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before everything comes undone

Here are some more distant forest fires. The one on the right expanded from a barely-visible wisp of dark smoke to what you see here in about three minutes. It was fascinating. It was horrifying. It was unbelievable. And as sometimes happens, a song lyric presented itself to my brain as I made this image. I heard “got to cover some ground before everything comes undone” from the Bruce Cockburn song “40 Years in the Wilderness”.

Galisteo, New Mexico
photographed 5.15.2022

in the crashing chaos

“Good God, woman, GET INSIDE.” -what my friend Don told me he thought to himself when I sent him this photo.

This end-of-the-world-looking cloud was right above my house and the rotation (a sign that maybe there’s a tornado) was clearly apparent. I’ve lived in tornado-prone areas for almost my whole life and this…this was scary.

There wasn’t a tornado, though, and my neighborhood didn’t even get too much rain. And also, I did go inside after I made this photo.

The title is from – you may know what I am going to say here – a Bruce Cockburn song, “Boundless.”

Lubbock, Texas
photographed 5.17.2021

Going up against chaos

My regular reader(s) already knows that I often photograph restrooms, and that reader is nice enough to not laugh to my face about that.

But this is a reason why I have that weird little habit: that turned-over trash can was just ASKING to be photographed, if you ask me.

Another one of my weird photographic habits, which my brain tends to do all on its own without any assistance from me, is to place song lyrics in my head when I see scenes like this. Usually they are Bruce Cockburn lyrics and usually they don’t seem to have a very strong connection to the actual scene. Today’s lyrics, suggested by Melinda’s Brain, come from a song called “Going up Against Chaos.” And if you listen to the lyrics and can figure out a connection to this photo, please let me know: I’ll be damned if I can tell what it is.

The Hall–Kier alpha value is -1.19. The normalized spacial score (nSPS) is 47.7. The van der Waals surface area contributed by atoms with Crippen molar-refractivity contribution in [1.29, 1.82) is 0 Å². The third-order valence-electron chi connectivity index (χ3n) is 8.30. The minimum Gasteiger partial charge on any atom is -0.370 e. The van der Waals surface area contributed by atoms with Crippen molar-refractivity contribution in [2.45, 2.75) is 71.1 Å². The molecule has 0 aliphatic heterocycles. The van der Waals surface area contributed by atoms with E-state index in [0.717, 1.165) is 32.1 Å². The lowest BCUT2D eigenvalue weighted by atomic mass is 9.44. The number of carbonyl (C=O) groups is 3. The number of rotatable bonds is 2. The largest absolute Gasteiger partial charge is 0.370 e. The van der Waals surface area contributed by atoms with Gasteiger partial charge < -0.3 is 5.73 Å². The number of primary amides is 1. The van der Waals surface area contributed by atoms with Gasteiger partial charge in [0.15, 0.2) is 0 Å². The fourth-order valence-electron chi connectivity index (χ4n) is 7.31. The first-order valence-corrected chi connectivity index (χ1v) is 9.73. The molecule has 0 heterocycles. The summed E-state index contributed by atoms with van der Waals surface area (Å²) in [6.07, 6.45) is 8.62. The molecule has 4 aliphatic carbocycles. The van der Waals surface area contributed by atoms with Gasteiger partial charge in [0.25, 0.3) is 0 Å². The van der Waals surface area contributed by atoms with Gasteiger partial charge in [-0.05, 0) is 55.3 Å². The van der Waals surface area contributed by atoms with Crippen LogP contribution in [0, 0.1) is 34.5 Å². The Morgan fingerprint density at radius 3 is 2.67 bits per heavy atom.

Slaton, Texas
photographed 2.17.2021


“Clouds overhead were ghostly gray.” – even though these clouds aren’t really what I’d call “ghostly gray” my brain still made the connection between the clouds and the song lyrics, which are from Bruce Cockburn’s song “Boundless.” (Another part of the song says, “The sky looks troubled but I feel free” but my brain wasn’t smart enough to make that connection.)

Anyway, I decided to listen the song while I wrote this post. I’d forgotten that the song started and ended with chimes; I have the same chimes in my backyard, so for a second I was confused if I was hearing the yard or the song. (The chimes are made by Music of the Spheres, in Austin. If you need chimes in your yard, check it out. And if you don’t need chimes in your yard, check it out anyway. You can play the chimes, a surprisingly pleasant pastime.)

Oh, and this picture? Just something I saw last fall in Minnesota.

Iona’s Beach Scientific and Natural Area, Minnesota
photographed 9.25.2019

Could be looking right past

The way this place is being demolished (or, maybe, renovated), it’s possible to see all the way through a room, two bathrooms, another room all the way to the other side of the building.

If you’ve been around this blog for a while, you may know that my brain sometimes makes strange connections between a scene I’m shooting and a song. And usually, only my brain gets the reasons for the connections. (And, yes, it would be nice for the brain to share with the rest of us, but that seems unlikely, so here we are.) And I bet you just can’t wait to see what sort of odd connection this thing conjured up.)

It was a few lines from “Bone in My Ear,” by Bruce Cockburn:

In my heart there’s a an image
Like looking through glass
Could be looking at me
Could be looking right past

(You can see/hear the song here. Also, I was at that very concert. In case you were wondering what I was up to last April.)

what’s left of the Days Inn
Lubbock, Texas
photographed 2.22.2019

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